It is not uncommon to see high total and unconjugated bilirubin levels in newborns, typically 1 to 3 days old. This is sometimes called physiologic jaundice of the newborn and is due to immaturity of the newborn's liver. This situation usually resolves itself within a few days. In hemolytic disease of the newborn, RBCs may be destroyed because of blood incompatibilities between the baby and the mother, and treatment may be needed because high levels of unconjugated bilirubin can cause damage to the newborn's brain.
A rare (about 1 in 10,000 births) but life-threatening congenital condition called biliary atresia can cause increased total and conjugated bilirubin levels in newborns and must be quickly detected and treated, usually with surgery, to prevent serious liver damage (cirrhosis) that may require liver transplantation within the first year or two of life. Even after surgery, some children still may require liver transplantation.
How is the sample collected for testing?
For adults, blood is typically collected by needle from a vein in the arm. In newborns, blood is often collected from a heelstick, a technique that uses a small, sharp blade to cut the skin on the infant's heel and collect a few drops of blood into a small tube. Non-invasive technology is available in some health care facilities that will measure bilirubin by using an instrument placed on the skin (transcutaneous bilirubin meter).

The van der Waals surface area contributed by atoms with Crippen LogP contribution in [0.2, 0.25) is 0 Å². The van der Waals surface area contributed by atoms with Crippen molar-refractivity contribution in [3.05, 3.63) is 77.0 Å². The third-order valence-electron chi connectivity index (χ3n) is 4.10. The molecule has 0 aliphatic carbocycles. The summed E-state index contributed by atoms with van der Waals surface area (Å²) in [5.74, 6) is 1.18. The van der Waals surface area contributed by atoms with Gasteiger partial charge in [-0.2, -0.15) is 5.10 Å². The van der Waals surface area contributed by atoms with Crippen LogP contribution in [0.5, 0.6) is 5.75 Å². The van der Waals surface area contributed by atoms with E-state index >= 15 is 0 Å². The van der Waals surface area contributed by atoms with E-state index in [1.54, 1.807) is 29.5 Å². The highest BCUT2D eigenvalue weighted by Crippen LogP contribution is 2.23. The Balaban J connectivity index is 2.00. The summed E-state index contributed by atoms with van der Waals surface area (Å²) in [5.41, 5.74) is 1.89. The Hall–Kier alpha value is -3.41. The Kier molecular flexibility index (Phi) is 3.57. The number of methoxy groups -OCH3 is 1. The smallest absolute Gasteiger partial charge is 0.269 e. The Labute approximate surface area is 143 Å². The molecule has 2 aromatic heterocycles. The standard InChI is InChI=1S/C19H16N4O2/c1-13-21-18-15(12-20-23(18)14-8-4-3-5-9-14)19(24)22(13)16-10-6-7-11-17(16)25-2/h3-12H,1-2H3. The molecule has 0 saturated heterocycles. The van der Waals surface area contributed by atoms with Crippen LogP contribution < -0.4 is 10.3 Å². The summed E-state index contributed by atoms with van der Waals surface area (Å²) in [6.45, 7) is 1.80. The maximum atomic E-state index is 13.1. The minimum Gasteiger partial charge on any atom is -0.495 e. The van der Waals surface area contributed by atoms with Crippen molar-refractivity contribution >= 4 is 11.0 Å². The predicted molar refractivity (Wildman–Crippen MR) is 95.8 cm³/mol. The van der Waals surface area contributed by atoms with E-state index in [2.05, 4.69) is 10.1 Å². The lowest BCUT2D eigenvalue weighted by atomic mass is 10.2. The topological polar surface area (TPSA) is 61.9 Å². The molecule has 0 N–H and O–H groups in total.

NOTE: If undergoing medical tests makes you or someone you care for anxious, embarrassed, or even difficult to manage, you might consider reading one or more of the following articles: Coping with Test Pain, Discomfort, and Anxiety, Tips on Blood Testing, Tips to Help Children through Their Medical Tests, and Tips to Help the Elderly through Their Medical Tests.
Another article, Follow That Sample, provides a glimpse at the collection and processing of a blood sample and throat culture.
Is any test preparation needed to ensure the quality of the sample?
Fasting requirements vary by laboratory. Ask your lab or health care provider for instructions. You may need to fast (nothing but water) for several hours before the test.
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NOTE: This article is based on research that utilizes the sources cited here as well as the collective experience of the Lab Tests Online Editorial Review Board. This article is periodically reviewed by the Editorial Board and may be updated as a result of the review. Any new sources cited will be added to the list and distinguished from the original sources used.